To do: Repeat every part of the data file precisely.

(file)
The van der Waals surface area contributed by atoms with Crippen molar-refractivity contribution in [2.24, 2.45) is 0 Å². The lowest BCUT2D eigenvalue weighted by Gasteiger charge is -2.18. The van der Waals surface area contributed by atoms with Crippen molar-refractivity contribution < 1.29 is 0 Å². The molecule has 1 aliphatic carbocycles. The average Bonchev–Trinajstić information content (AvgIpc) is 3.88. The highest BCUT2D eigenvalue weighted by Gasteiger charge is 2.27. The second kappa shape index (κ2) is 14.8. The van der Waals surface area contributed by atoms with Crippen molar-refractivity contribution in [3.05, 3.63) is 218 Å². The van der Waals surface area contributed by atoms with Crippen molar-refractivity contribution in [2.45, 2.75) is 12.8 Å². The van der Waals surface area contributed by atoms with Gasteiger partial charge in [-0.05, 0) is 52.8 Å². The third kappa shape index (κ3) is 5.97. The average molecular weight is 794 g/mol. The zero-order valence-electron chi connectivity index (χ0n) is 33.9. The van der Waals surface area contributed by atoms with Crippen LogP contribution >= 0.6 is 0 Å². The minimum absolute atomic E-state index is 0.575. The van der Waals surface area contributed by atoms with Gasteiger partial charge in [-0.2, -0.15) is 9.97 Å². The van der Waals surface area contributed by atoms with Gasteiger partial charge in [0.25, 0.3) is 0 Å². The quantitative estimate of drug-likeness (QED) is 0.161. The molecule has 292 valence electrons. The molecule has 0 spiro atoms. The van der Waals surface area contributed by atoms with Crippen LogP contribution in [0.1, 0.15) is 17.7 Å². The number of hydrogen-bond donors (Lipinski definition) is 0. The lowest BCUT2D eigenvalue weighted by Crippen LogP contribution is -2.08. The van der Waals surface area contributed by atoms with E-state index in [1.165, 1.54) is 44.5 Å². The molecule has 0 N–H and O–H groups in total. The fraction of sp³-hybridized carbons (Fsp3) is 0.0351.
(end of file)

The van der Waals surface area contributed by atoms with Crippen molar-refractivity contribution in [2.24, 2.45) is 0 Å². The lowest BCUT2D eigenvalue weighted by Gasteiger charge is -2.18. The van der Waals surface area contributed by atoms with Crippen molar-refractivity contribution < 1.29 is 0 Å². The molecule has 1 aliphatic carbocycles. The average Bonchev–Trinajstić information content (AvgIpc) is 3.88. The highest BCUT2D eigenvalue weighted by Gasteiger charge is 2.27. The second kappa shape index (κ2) is 14.8. The van der Waals surface area contributed by atoms with Crippen molar-refractivity contribution in [3.05, 3.63) is 218 Å². The van der Waals surface area contributed by atoms with Crippen molar-refractivity contribution in [2.45, 2.75) is 12.8 Å². The van der Waals surface area contributed by atoms with Gasteiger partial charge in [-0.05, 0) is 52.8 Å². The third kappa shape index (κ3) is 5.97. The average molecular weight is 794 g/mol. The zero-order valence-electron chi connectivity index (χ0n) is 33.9. The van der Waals surface area contributed by atoms with Crippen LogP contribution >= 0.6 is 0 Å². The minimum absolute atomic E-state index is 0.575. The van der Waals surface area contributed by atoms with Gasteiger partial charge in [-0.2, -0.15) is 9.97 Å². The van der Waals surface area contributed by atoms with Gasteiger partial charge in [0.25, 0.3) is 0 Å². The quantitative estimate of drug-likeness (QED) is 0.161. The molecule has 292 valence electrons. The molecule has 0 spiro atoms. The van der Waals surface area contributed by atoms with Crippen LogP contribution in [0.1, 0.15) is 17.7 Å². The number of hydrogen-bond donors (Lipinski definition) is 0. The lowest BCUT2D eigenvalue weighted by Crippen LogP contribution is -2.08. The van der Waals surface area contributed by atoms with E-state index in [1.165, 1.54) is 44.5 Å². The molecule has 0 N–H and O–H groups in total. The fraction of sp³-hybridized carbons (Fsp3) is 0.0351.